What if the company has high overhead and sunk costs, inventory, debt, or perishable or declining-value goods that must be sold immediately and can’t be sold next month?
How much of the cannibalization is triggered by a few terms, such as brand terms, for which it would be natural for the searcher to seek out the organic listing if the paid listing weren’t there?
How many companies are in a good enough position organically that they’ll continue to see strong traffic when they cut back on PPC? What about competitors?
In many industries, you need to be in premium PPC position to get clicks. If you drop out of that space, another competitor simply gets those clicks.
PPC can be superior to SEO for various strategic reasons, such as showing top line growth to stakeholders, or dumping inventory, or some other short-term strategic reason. It can be more difficult to run short-term campaigns with SEO.
PPC is a long-term play. According to Andrew Goodman, founder/principal of paid-search marketing firm Page Zero Media: “PPC has made many a client into a bigger, better and more ambitious company than before and distanced them from competitors in market share, mindshare and mentality.”
Assign value across all touchpoints
Consider a multitouch situation in which a first-time visitor enters via an organic listing, but leaves without buying anything. The visitor returns days later via a paid listing, this time making a purchase.
If your organization assigns 100% of the value of that transaction to the last click, then the paid listing gets the credit — when in fact the organic listing did most of the heavy lifting. Conversely, if your organization’s policy is to recognize the first click, organic gets too much credit.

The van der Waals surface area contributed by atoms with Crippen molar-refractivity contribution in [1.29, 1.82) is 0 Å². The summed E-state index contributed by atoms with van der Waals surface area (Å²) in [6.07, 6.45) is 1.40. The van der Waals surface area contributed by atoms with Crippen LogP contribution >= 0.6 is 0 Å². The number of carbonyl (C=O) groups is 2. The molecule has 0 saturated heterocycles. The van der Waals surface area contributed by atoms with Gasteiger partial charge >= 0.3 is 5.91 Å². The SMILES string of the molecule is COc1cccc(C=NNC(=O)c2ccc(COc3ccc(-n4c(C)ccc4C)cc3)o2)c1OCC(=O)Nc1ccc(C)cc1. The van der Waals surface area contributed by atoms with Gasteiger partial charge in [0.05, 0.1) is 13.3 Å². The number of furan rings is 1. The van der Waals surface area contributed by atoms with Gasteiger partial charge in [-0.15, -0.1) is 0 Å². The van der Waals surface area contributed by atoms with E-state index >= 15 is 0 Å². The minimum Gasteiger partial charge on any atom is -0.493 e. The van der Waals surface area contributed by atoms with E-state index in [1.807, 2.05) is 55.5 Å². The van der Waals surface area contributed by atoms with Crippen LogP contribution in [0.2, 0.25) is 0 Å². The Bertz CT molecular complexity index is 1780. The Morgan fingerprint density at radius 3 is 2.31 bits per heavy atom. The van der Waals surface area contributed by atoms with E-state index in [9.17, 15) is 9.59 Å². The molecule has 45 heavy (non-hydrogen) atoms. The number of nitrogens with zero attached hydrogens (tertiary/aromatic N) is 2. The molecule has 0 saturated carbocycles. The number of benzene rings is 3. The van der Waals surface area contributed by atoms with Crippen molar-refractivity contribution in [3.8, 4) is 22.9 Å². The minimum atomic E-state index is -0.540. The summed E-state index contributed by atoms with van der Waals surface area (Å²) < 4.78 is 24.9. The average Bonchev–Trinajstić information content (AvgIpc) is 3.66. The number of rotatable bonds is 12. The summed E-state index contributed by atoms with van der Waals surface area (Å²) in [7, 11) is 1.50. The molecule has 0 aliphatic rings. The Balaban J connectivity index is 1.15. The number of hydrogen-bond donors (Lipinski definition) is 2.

Consider also the opposite scenario in which the paid click is the visitor’s first point of entry. Then later an organic click is what leads to the purchase.
“Last click” would overstate the value attributable to SEO, “first click” would overstate the value attributable to PPC. The best option would be to assign a portion of the value across all touchpoints, with greater emphasis on the first click.
The ROI of PPC can be further exaggerated by the fact that URLs in paid ads are invariably tagged with tracking parameters, whereas organic listings are not. This is regardless of where in the buying cycle the user interacts with the paid listings.
That’s because analytics packages tend to favor tracking parameters over the referrer (which is passed in the HTTP header) as an indicator of the lead source. Tracking parameters in organic URLs are, as you may already know, considered bad SEO practice: They lead to duplicate content and PageRank dilution.
Consequently, the SEO must rely on the referrer string to supply the visitor’s point of origin — despite the fact that it is the inferior measure.
It’s inferior for many reasons, not the least of which is the fact that privacy/security tools installed on the user’s PC, such as Norton Internet Security, wipe the referring URL from user’s requests yet, thankfully, leave tracking parameters intact.
These attribution inaccuracies can obscure what’s really going on: what sales are coming from where.
So, with all that said, caveat emptor: Advertiser beware. Be smart when doing PPC — or SEO, for that matter.
Stephan Spencer is author of Google Power Search, co-author of The Art of SEO, and founder of Netconcepts (acquired by Covario).